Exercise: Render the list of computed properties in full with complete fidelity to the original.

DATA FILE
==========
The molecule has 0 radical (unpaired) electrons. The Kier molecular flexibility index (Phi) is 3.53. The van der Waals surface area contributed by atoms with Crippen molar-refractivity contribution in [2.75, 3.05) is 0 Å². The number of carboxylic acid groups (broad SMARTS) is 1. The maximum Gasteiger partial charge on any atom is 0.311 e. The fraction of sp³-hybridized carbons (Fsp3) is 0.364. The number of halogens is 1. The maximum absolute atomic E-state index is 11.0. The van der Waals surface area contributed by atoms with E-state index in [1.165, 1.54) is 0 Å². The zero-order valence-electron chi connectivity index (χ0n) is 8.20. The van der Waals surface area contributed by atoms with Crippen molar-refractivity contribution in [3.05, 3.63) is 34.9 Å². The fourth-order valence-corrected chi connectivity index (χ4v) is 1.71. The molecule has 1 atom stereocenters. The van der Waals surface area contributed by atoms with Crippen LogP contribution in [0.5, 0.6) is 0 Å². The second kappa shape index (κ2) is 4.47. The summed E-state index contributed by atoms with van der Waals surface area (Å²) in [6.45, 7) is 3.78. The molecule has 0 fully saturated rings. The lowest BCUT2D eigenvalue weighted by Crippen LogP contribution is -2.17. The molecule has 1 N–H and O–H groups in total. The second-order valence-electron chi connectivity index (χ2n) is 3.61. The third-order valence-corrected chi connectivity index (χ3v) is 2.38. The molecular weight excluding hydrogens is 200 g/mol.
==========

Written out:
The molecule has 0 radical (unpaired) electrons. The Kier molecular flexibility index (Phi) is 3.53. The van der Waals surface area contributed by atoms with Crippen molar-refractivity contribution in [2.75, 3.05) is 0 Å². The number of carboxylic acid groups (broad SMARTS) is 1. The maximum Gasteiger partial charge on any atom is 0.311 e. The fraction of sp³-hybridized carbons (Fsp3) is 0.364. The number of halogens is 1. The maximum absolute atomic E-state index is 11.0. The van der Waals surface area contributed by atoms with E-state index in [1.165, 1.54) is 0 Å². The zero-order valence-electron chi connectivity index (χ0n) is 8.20. The van der Waals surface area contributed by atoms with Crippen molar-refractivity contribution in [3.05, 3.63) is 34.9 Å². The fourth-order valence-corrected chi connectivity index (χ4v) is 1.71. The molecule has 1 atom stereocenters. The van der Waals surface area contributed by atoms with Crippen LogP contribution in [0.5, 0.6) is 0 Å². The second kappa shape index (κ2) is 4.47. The summed E-state index contributed by atoms with van der Waals surface area (Å²) in [6.45, 7) is 3.78. The molecule has 0 fully saturated rings. The lowest BCUT2D eigenvalue weighted by Crippen LogP contribution is -2.17. The molecule has 1 N–H and O–H groups in total. The second-order valence-electron chi connectivity index (χ2n) is 3.61. The third-order valence-corrected chi connectivity index (χ3v) is 2.38. The molecular weight excluding hydrogens is 200 g/mol.